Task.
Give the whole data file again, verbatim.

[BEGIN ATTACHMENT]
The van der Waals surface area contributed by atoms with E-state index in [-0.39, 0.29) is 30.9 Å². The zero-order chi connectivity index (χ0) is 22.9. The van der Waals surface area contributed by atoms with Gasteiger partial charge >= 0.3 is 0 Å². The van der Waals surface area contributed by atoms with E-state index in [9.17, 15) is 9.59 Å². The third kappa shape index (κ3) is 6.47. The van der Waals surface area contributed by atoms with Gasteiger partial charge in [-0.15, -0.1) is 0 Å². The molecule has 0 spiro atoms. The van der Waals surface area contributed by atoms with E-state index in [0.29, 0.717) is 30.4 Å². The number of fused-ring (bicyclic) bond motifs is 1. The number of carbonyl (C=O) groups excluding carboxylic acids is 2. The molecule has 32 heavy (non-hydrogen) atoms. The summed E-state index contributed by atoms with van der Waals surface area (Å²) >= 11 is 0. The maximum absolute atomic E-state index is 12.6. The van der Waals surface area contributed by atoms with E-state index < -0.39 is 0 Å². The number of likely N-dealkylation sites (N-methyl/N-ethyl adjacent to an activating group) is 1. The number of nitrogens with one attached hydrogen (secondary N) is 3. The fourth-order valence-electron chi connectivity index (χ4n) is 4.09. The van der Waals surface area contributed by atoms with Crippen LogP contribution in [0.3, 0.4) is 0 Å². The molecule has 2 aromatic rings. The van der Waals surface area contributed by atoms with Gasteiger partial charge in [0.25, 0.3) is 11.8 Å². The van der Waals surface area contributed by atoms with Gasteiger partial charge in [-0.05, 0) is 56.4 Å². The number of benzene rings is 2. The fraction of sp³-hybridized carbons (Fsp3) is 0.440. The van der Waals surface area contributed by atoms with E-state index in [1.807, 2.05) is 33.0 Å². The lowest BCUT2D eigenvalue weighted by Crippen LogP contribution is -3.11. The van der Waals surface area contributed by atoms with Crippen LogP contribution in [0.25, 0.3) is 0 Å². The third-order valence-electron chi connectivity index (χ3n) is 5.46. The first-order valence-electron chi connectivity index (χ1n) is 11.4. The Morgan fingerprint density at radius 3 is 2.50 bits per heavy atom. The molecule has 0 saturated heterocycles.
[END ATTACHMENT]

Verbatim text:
The van der Waals surface area contributed by atoms with E-state index in [-0.39, 0.29) is 30.9 Å². The zero-order chi connectivity index (χ0) is 22.9. The van der Waals surface area contributed by atoms with Gasteiger partial charge >= 0.3 is 0 Å². The van der Waals surface area contributed by atoms with E-state index in [9.17, 15) is 9.59 Å². The third kappa shape index (κ3) is 6.47. The van der Waals surface area contributed by atoms with Gasteiger partial charge in [-0.15, -0.1) is 0 Å². The molecule has 0 spiro atoms. The van der Waals surface area contributed by atoms with E-state index in [0.29, 0.717) is 30.4 Å². The number of fused-ring (bicyclic) bond motifs is 1. The number of carbonyl (C=O) groups excluding carboxylic acids is 2. The molecule has 32 heavy (non-hydrogen) atoms. The summed E-state index contributed by atoms with van der Waals surface area (Å²) >= 11 is 0. The maximum absolute atomic E-state index is 12.6. The van der Waals surface area contributed by atoms with E-state index < -0.39 is 0 Å². The number of likely N-dealkylation sites (N-methyl/N-ethyl adjacent to an activating group) is 1. The number of nitrogens with one attached hydrogen (secondary N) is 3. The fourth-order valence-electron chi connectivity index (χ4n) is 4.09. The van der Waals surface area contributed by atoms with Crippen LogP contribution in [0.3, 0.4) is 0 Å². The molecule has 2 aromatic rings. The van der Waals surface area contributed by atoms with Gasteiger partial charge in [0.25, 0.3) is 11.8 Å². The van der Waals surface area contributed by atoms with Gasteiger partial charge in [-0.05, 0) is 56.4 Å². The number of benzene rings is 2. The fraction of sp³-hybridized carbons (Fsp3) is 0.440. The van der Waals surface area contributed by atoms with E-state index in [1.807, 2.05) is 33.0 Å². The lowest BCUT2D eigenvalue weighted by Crippen LogP contribution is -3.11. The van der Waals surface area contributed by atoms with Crippen LogP contribution in [0.25, 0.3) is 0 Å². The third-order valence-electron chi connectivity index (χ3n) is 5.46. The first-order valence-electron chi connectivity index (χ1n) is 11.4. The Morgan fingerprint density at radius 3 is 2.50 bits per heavy atom. The molecule has 0 saturated heterocycles.